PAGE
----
First. The technical. Who are the technical teachers of


Christianity? (1.) The verbalists. There are those professed teachers of the Gospel whodeal mainly in terminologies. Words are almost everything. In the Corinthian Church there were those who unduly exalted verbiage. They thought much of the “words of man's wisdom.” Sonorous periods, polished sentences, and rhetoric ornament, they scrupulously studied. No word would I utter against the use of the choicest language in teaching Gospel truth. Our vocabularies have no symbols good enough fully to represent its heavenly sublimities. Still, the divine thing ever comes out best in the language which nature teaches, whether that language be rustic or refined. All thought runs into language as life into form, and the language into which the thought runs at first is, I trow, generally the best ; it is its native costume; the robe that nature weaves. He who studies to modify and decorate it, loses the spirit. The spirit of thought is so subtle that it goes off in the attempt to give it an artificial form. He, too, who ties men to the mere letter of Scripture conceals, both froin himself, and those who follow him, the divine spirit which words may indicate but cannot contain.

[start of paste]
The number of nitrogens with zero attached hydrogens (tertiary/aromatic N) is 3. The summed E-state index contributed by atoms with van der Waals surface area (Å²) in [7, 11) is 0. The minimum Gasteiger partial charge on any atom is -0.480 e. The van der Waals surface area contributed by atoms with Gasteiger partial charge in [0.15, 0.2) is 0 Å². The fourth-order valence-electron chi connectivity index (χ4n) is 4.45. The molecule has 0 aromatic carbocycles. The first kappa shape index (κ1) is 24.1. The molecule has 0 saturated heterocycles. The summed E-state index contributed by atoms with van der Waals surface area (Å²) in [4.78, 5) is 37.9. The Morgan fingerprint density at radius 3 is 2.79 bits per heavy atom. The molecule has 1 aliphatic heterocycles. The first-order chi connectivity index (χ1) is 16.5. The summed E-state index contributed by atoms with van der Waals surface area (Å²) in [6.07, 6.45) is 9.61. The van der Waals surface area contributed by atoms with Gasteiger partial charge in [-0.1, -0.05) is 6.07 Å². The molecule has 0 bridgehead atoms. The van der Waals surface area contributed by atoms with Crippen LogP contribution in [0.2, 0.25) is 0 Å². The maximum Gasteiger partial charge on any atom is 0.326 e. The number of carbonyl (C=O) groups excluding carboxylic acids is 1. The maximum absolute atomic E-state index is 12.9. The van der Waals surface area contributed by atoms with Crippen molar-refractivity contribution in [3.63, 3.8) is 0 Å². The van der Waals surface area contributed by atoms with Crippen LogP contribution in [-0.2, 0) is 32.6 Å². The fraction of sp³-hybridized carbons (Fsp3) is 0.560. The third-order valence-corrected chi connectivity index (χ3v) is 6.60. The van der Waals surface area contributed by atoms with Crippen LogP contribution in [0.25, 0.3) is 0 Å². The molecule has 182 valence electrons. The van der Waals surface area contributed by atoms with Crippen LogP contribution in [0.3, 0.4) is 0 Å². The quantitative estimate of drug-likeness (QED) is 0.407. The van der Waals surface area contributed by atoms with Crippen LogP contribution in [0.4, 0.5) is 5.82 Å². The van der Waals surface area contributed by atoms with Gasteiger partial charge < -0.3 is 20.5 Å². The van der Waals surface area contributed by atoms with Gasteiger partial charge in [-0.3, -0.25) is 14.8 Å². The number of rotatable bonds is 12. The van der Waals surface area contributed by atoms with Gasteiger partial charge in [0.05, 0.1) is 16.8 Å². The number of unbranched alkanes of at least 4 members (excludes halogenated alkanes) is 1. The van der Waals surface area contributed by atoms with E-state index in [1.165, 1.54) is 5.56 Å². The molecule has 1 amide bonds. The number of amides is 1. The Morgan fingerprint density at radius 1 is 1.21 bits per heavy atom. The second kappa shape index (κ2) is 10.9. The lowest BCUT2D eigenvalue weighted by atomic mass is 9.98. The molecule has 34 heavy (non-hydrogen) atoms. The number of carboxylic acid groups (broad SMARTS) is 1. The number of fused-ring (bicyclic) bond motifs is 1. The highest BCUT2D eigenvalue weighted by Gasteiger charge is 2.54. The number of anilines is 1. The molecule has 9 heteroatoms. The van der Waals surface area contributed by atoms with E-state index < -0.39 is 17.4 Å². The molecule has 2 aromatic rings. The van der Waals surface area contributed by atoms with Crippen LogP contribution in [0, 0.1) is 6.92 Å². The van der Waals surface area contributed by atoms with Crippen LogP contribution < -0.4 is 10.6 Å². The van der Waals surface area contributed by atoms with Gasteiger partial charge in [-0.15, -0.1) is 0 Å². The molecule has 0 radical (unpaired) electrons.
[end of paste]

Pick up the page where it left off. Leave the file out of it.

We ask again, who are the technical teachers of Christianity ?

(2.) The theorists. There are those who throw into logical systems the ideas they derive from the Gospel. These systems, which are mere human productions, they hold up as standards of truth, and use all the power they have to enforce them on the faith of others. I underrate not the importance of systematising the ideas we derive from the Bible--the soul has an instinct for throwing its thoughts into order, and linking them together in unity. But he who exalts his system of thought, and makes it a standard of truth, is a minister of the “letter.” Can any system of theology, however comprehensive, contain the whole spirit of truth? Can a nutshell contain the Atlantic? Who are the technical teachers ?

(3.) The Ritualists. I have but little sympathy with the unqualified denunciations of ritualism which ring, just now,